Don't skip anything, and that includes the anchovies and the parsley.  I know you are frowning at the former and consider the latter a waste of time.  They are not.
Make sure you accompany with a fresh baguette even if you serve with rice on the side.

The real color of the soup is a beautiful saffron or that of butternut squash.  Not being a great photographer, I had to touch up and it came out like this. 

 Venetian Fish Soup

Serves 6 to 8 as a first course or 6 if doubling the fish and shrimp and serving with rice as a stew.


  • 2 stalks celery, cut into julienne strips
  • 2 medium onions, julienned
  • 1 carrot, julienned
  • 1/3 c. olive oil
  • 1 medium tomato, peeled, seeded, julienned
  • 1/2 c. all-purpose flour
  • 1 cup dry white wine
  • 8 cups stock (brodo) -- fish or half fish and half vegetable
  • 1/4 (or more) t. saffron threads (steep in tablespoon of hot stock for20 minutes)
  • 1 bay leaf
  • pinch cayenne
  • salt and black pepper
  • 1/2 lb. EACH of two kinds of boneless, skinless white fish (such as halibut, sea bass, monkfish) cut into 1/2 inch. pieces
  • 1/2 lb. medium shrimp (shelled, deveined), cut into thirds
  • 1/4 cup brandy
  • 1 clove garlic, minced                                                 
  • 2 canned anchovy fillets, drained and chopped (or use anchovy paste)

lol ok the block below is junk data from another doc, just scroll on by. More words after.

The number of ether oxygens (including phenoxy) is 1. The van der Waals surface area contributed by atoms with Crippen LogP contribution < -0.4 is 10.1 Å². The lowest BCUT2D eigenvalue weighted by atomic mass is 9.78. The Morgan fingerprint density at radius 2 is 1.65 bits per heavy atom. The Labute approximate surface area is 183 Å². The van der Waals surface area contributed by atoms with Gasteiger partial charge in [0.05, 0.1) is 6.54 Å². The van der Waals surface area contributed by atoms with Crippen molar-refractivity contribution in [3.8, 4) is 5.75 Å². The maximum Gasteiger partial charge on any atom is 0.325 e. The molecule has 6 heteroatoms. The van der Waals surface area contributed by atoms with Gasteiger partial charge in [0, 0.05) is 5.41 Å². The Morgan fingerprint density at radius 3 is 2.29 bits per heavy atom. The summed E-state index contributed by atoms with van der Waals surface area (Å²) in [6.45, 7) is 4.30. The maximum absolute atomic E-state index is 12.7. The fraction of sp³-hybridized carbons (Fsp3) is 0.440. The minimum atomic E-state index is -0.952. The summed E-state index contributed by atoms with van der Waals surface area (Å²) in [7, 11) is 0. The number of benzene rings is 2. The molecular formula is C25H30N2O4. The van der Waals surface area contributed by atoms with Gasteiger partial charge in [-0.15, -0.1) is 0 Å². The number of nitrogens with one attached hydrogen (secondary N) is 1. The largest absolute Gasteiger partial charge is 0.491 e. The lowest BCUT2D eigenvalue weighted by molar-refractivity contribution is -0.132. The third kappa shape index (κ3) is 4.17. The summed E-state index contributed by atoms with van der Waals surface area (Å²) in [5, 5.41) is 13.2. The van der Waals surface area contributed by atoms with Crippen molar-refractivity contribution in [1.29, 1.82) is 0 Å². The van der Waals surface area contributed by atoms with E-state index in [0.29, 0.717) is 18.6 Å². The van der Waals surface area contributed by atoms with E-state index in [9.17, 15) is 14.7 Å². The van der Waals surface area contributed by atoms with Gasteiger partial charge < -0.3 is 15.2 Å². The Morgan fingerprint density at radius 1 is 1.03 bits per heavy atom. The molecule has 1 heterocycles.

• 3 flat leaf parsley sprigs, chopped
  • fresh rosemary, leaves from 1 sprig chopped (or pinch dried)
  • fresh thyme, leaves from 1 sprig chopped (or pinch dried)

  • First make the brodo or stock (See below). Set aside. 
  • Heat 2 Tbsp. oil in large saucepan over medium heat.
  • Add celery, onions and carrot and cook, stirring often for 5 minutes or until soft but not brown.
  • Add tomato and cook for 1 minute
  • Stir in 1/4 c. flour and cook for about 2 minutes, stirring constantly.
  • Stir in wine and bring to a boil, then simmer, stirring often, for 2-3 minutes, until mixture has thickened.
  • Stir in stock, saffron, bay leaf, cayenne, salt and pepper to taste, and bring to a boil, then reduce heat to medium-low and simmer, partially covered, for 20 minutes.
  • Meanwhile, combine remaining flour with 1/4 t. salt and 1/4 t. pepper in plastic bag, and toss fish and shrimp until well coated.
  • Heat 2 Tbsp. of the oil in large skillet over medium-high heat, and cook fish and shrimp, stirring, for 2-3 minutes until browned and just cooked. Don't overcook.
  • Add brandy to skillet to warm it, then (standing back) ignite brandy. Swirl the skillet until flames die down, then add contents of skillet to soup.
  • Wipe out skillet and heat remaining oil over medium heat. Add remaining ingredients, anchovies, rosemary, thyme, parsley and garlic and cook for a minute or two.  Pour the flavored oil through a strainer into the soup.   Let flavors blend a few minutes before serving.

Brodo (fish stock):

2 to 3 lbs bones of any white fish
1 medium onion cut in chunks
2 leeks, white part only, washed and sliced
1 celery rib cut in chunks
2 quarts cold water
1 cup dry white wine
juice of 1/2 lemon
1 tsp salt
bouquet garni of
3 flat leaf parsley sprigs
1 thyme sprig
1 bay leaf
10 peppercorns all tied in cheesecloth

Throw everything in a stock pot, bring to a boil and cook for 20 minutes on medium partially covered.  Let cool.  Strain through a fine sieve into a bowl

Recipe adapted from Harry's Bar Cookbook
All photos Lindaraxa